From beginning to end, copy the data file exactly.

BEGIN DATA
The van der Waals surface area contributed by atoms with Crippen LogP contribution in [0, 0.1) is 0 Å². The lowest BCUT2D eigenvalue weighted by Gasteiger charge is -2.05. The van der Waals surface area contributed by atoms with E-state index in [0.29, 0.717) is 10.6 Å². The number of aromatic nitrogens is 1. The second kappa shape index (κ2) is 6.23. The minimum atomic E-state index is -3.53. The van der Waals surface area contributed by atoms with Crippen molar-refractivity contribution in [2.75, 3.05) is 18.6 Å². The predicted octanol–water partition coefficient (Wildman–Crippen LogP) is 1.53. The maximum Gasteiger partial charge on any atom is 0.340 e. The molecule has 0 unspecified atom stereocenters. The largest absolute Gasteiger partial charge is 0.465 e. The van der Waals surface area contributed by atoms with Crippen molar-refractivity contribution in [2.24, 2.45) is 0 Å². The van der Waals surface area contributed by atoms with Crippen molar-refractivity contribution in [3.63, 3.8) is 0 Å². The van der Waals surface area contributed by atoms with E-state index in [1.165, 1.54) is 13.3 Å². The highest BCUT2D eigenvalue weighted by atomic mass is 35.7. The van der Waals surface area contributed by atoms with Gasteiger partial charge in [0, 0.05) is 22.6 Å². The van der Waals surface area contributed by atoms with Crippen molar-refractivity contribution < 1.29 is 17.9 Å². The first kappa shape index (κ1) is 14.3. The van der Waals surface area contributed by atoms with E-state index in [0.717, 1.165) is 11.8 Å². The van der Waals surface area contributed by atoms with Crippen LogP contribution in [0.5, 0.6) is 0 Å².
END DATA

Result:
The van der Waals surface area contributed by atoms with Crippen LogP contribution in [0, 0.1) is 0 Å². The lowest BCUT2D eigenvalue weighted by Gasteiger charge is -2.05. The van der Waals surface area contributed by atoms with E-state index in [0.29, 0.717) is 10.6 Å². The number of aromatic nitrogens is 1. The second kappa shape index (κ2) is 6.23. The minimum atomic E-state index is -3.53. The van der Waals surface area contributed by atoms with Crippen molar-refractivity contribution in [2.75, 3.05) is 18.6 Å². The predicted octanol–water partition coefficient (Wildman–Crippen LogP) is 1.53. The maximum Gasteiger partial charge on any atom is 0.340 e. The molecule has 0 unspecified atom stereocenters. The largest absolute Gasteiger partial charge is 0.465 e. The van der Waals surface area contributed by atoms with Crippen molar-refractivity contribution in [2.24, 2.45) is 0 Å². The van der Waals surface area contributed by atoms with Crippen molar-refractivity contribution in [3.63, 3.8) is 0 Å². The van der Waals surface area contributed by atoms with E-state index in [1.165, 1.54) is 13.3 Å². The highest BCUT2D eigenvalue weighted by atomic mass is 35.7. The van der Waals surface area contributed by atoms with Gasteiger partial charge in [0, 0.05) is 22.6 Å². The van der Waals surface area contributed by atoms with Crippen molar-refractivity contribution < 1.29 is 17.9 Å². The first kappa shape index (κ1) is 14.3. The van der Waals surface area contributed by atoms with E-state index in [0.717, 1.165) is 11.8 Å². The van der Waals surface area contributed by atoms with Crippen LogP contribution in [0.5, 0.6) is 0 Å².